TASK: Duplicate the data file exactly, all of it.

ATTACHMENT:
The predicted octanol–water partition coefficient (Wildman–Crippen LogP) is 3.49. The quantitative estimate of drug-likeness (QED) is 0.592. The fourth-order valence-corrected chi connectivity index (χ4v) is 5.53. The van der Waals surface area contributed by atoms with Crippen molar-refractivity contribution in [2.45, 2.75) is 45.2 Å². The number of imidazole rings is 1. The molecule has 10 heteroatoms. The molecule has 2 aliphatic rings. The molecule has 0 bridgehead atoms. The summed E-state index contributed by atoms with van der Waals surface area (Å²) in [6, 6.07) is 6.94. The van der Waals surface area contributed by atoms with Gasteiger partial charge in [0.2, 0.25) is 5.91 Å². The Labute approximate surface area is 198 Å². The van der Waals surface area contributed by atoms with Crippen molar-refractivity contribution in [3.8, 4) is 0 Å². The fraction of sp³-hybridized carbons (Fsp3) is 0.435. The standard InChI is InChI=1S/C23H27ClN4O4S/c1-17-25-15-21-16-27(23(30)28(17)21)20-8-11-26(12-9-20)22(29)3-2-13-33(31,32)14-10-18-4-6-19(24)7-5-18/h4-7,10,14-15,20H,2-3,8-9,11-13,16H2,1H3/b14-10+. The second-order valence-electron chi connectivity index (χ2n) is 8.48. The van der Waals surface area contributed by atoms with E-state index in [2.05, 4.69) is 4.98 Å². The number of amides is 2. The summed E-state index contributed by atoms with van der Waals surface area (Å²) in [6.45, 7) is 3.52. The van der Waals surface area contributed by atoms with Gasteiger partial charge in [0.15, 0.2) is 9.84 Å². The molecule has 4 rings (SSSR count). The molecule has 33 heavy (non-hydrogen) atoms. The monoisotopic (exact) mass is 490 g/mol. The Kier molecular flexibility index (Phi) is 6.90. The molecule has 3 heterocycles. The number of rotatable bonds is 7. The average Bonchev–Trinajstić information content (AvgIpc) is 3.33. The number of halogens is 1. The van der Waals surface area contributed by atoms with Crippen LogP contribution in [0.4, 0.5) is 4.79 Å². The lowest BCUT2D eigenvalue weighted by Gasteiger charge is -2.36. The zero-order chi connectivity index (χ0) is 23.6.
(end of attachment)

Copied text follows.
The predicted octanol–water partition coefficient (Wildman–Crippen LogP) is 3.49. The quantitative estimate of drug-likeness (QED) is 0.592. The fourth-order valence-corrected chi connectivity index (χ4v) is 5.53. The van der Waals surface area contributed by atoms with Crippen molar-refractivity contribution in [2.45, 2.75) is 45.2 Å². The number of imidazole rings is 1. The molecule has 10 heteroatoms. The molecule has 2 aliphatic rings. The molecule has 0 bridgehead atoms. The summed E-state index contributed by atoms with van der Waals surface area (Å²) in [6, 6.07) is 6.94. The van der Waals surface area contributed by atoms with Gasteiger partial charge in [0.2, 0.25) is 5.91 Å². The Labute approximate surface area is 198 Å². The van der Waals surface area contributed by atoms with Crippen molar-refractivity contribution in [3.8, 4) is 0 Å². The fraction of sp³-hybridized carbons (Fsp3) is 0.435. The standard InChI is InChI=1S/C23H27ClN4O4S/c1-17-25-15-21-16-27(23(30)28(17)21)20-8-11-26(12-9-20)22(29)3-2-13-33(31,32)14-10-18-4-6-19(24)7-5-18/h4-7,10,14-15,20H,2-3,8-9,11-13,16H2,1H3/b14-10+. The second-order valence-electron chi connectivity index (χ2n) is 8.48. The van der Waals surface area contributed by atoms with E-state index in [2.05, 4.69) is 4.98 Å². The number of amides is 2. The summed E-state index contributed by atoms with van der Waals surface area (Å²) in [6.45, 7) is 3.52. The van der Waals surface area contributed by atoms with Gasteiger partial charge in [0.15, 0.2) is 9.84 Å². The molecule has 4 rings (SSSR count). The molecule has 33 heavy (non-hydrogen) atoms. The monoisotopic (exact) mass is 490 g/mol. The Kier molecular flexibility index (Phi) is 6.90. The molecule has 3 heterocycles. The number of rotatable bonds is 7. The average Bonchev–Trinajstić information content (AvgIpc) is 3.33. The number of halogens is 1. The van der Waals surface area contributed by atoms with Crippen LogP contribution in [0.4, 0.5) is 4.79 Å². The lowest BCUT2D eigenvalue weighted by Gasteiger charge is -2.36. The zero-order chi connectivity index (χ0) is 23.6.